Virtuosity plays monopoly
Trust the Trusts
Welcome to a special Situation Normal collaboration withof Extra Evil and of Field Research. If you’ve read our collaborations before, welcome back! If you’re new to our collaborations, the gist is this: we created a fake ad agency to deal with some real problems. Enjoy the madness!
Dennard: Thanks for coming.
The people are angry. Just like last month, and the month before that. And while that is deeply, richly entertaining, it’s not sustainable.
Our research — and their demands — say it’s linked to everything costing more, doing less, and often killing you. Back in my day, we called that whining communism. And I’m 32, so I mean last fall. You worked hard to build your monopolies, and they’re worth defending.
There’s two ways out. A campaign, and an apology.
Do not apologize. We tried that, and it sucked. My brain did that thing…when you take an action, and feel bad after it. Like you haven’t drank in a while? Virtuosity’s done apologizing, and so are you.
You need a campaign. To change the hearts of the public, and let the government go back to napping. That’s where Virtuosity, the only agency that matters, comes in. We’ve dedicated top minds to defending industry dominance. We’re not convincing them they love monopoly. We’re proving they always have.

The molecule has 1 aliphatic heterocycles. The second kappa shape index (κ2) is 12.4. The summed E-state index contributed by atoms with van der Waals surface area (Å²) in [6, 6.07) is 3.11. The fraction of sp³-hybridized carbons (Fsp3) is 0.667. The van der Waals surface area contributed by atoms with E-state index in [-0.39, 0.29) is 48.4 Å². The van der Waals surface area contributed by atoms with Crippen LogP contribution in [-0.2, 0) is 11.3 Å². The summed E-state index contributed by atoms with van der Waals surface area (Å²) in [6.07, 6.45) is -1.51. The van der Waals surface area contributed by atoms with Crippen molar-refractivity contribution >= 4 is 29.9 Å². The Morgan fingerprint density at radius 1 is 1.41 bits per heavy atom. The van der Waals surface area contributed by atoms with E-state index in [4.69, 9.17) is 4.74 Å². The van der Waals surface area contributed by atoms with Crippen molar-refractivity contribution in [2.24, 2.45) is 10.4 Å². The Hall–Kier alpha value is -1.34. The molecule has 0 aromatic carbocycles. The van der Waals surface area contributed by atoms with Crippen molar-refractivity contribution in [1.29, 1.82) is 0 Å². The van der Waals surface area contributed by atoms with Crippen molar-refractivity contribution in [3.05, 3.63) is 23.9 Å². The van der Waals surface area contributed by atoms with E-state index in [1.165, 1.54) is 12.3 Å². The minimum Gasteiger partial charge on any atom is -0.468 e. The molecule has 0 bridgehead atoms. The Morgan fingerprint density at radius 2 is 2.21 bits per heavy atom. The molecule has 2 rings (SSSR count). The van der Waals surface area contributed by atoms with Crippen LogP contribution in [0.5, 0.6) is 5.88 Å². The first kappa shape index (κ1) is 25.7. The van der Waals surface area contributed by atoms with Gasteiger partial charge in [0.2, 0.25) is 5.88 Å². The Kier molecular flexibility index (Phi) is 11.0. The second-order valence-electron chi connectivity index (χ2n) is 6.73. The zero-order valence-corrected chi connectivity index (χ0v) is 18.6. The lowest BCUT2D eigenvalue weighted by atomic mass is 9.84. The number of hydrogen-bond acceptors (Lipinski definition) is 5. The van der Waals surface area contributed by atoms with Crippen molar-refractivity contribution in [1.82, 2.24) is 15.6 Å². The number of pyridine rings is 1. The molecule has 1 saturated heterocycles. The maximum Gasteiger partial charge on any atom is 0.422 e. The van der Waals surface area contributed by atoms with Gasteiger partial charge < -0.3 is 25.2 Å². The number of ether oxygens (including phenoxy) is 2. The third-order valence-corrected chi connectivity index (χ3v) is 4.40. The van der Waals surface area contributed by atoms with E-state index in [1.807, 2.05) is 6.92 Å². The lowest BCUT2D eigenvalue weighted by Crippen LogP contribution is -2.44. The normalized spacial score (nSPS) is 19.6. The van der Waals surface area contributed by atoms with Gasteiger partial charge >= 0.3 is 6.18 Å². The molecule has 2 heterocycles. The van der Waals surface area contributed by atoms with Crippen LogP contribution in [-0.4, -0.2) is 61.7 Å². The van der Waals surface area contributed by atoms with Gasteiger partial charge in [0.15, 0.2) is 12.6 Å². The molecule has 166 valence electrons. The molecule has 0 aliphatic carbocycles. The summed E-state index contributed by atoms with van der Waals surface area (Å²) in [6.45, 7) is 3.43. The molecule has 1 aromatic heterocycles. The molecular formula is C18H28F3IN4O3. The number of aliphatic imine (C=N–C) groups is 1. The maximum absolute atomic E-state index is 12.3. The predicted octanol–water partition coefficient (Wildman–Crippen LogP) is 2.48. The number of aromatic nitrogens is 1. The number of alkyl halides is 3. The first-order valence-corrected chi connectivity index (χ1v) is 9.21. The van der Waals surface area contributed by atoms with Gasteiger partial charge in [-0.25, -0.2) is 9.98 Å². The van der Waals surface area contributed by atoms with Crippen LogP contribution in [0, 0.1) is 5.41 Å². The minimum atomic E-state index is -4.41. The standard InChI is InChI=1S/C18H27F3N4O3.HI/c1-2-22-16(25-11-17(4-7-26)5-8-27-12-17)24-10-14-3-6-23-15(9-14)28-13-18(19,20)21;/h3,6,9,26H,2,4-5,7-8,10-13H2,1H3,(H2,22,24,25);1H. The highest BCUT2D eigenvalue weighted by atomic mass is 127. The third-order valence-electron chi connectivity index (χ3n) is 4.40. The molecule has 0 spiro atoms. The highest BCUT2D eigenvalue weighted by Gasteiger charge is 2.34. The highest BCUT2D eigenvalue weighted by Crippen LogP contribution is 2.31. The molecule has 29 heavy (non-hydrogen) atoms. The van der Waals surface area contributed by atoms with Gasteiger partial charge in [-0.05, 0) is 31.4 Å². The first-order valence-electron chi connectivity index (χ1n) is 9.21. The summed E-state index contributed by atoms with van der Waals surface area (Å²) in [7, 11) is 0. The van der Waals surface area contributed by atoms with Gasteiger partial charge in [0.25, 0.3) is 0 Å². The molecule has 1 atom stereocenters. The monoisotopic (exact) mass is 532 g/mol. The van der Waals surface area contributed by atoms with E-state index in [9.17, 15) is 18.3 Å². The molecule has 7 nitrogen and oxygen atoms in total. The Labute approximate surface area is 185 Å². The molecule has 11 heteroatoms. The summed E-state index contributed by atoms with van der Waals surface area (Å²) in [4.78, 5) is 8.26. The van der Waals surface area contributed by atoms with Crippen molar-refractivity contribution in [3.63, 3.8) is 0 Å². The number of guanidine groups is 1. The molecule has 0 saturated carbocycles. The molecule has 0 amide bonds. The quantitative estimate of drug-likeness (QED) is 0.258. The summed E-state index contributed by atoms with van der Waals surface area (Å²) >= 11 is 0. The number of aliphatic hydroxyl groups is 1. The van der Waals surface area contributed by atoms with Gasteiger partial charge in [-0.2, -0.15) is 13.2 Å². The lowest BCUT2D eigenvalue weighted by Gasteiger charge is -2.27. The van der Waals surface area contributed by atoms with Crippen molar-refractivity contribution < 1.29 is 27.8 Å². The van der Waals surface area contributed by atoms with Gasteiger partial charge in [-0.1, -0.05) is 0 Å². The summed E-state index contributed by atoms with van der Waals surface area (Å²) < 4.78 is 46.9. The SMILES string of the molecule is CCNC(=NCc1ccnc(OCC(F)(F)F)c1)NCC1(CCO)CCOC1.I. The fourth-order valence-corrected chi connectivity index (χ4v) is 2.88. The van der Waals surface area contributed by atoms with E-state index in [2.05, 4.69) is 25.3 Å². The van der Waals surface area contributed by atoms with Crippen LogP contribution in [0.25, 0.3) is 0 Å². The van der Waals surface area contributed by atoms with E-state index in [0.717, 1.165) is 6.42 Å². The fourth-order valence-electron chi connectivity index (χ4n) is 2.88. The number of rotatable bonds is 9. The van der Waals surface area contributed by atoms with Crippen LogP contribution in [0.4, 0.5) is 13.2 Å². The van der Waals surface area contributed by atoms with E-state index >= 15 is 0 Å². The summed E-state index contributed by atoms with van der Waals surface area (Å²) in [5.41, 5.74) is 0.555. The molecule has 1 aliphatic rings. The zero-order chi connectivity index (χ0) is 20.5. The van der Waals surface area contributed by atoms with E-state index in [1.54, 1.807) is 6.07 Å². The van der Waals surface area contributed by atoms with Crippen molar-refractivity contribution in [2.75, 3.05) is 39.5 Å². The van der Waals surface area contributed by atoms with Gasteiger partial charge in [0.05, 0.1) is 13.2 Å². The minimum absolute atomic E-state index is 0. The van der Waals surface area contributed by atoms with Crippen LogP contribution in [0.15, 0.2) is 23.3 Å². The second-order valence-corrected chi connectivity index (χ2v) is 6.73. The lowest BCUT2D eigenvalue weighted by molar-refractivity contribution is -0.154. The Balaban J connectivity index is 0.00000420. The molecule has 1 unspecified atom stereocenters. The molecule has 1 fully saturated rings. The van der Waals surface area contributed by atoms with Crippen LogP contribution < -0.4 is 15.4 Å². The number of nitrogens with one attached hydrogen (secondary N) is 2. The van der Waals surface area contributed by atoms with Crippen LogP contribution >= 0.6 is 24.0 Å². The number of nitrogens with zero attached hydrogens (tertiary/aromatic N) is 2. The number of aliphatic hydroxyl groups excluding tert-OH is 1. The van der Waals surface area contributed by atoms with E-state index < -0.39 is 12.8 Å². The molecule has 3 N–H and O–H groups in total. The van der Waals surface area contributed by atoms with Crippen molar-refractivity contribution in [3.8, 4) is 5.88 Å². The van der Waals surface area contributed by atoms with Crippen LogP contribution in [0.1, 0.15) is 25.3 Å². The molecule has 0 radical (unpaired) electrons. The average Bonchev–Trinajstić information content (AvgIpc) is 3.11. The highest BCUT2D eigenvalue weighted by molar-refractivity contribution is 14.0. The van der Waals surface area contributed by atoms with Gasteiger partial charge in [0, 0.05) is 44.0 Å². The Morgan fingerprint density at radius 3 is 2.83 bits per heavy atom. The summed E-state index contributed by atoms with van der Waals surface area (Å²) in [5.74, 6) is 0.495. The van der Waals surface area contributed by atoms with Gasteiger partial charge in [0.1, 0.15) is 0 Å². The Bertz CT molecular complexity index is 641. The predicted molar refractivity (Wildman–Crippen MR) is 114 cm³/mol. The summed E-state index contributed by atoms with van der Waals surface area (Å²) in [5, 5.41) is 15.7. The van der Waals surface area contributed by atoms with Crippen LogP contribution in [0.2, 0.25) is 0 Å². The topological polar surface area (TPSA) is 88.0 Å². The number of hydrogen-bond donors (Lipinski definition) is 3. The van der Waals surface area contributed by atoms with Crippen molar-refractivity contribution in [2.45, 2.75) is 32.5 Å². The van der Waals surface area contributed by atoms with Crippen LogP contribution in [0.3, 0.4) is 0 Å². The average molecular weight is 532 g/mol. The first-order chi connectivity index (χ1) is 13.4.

You just have to buy in. No one outside this room can afford it anymore.
Amran has your first option. Options are also exclusive to this room.
I want you to visualize the free market.
Think about the billions of self-interested actors scattered across the globe, all competing for goods and services in a panoply of distorted and disorderly markets. Imagine the bribing and backstabbing between dishonorable buyers and venal sellers. Consider the wonderful externalities — such as disproportionate wealth creation and climate-mediated population control — created by The Invisible Hand’s gentle caress.
A magnificent, Milton Friedman-inspired wet dream, isn’t it?
Unfortunately, problems are brewing in economic fantasyland.
The same market manipulators, complicit politicians, and captive regulators who created our righteous oligopoly are under siege by economic extremists. These anarchists — grotesque subhumans who advocate for civil liberty and bodily autonomy — want to dismantle the ruthlessly efficient and laughably inequitable system you’ve spent decades constructing.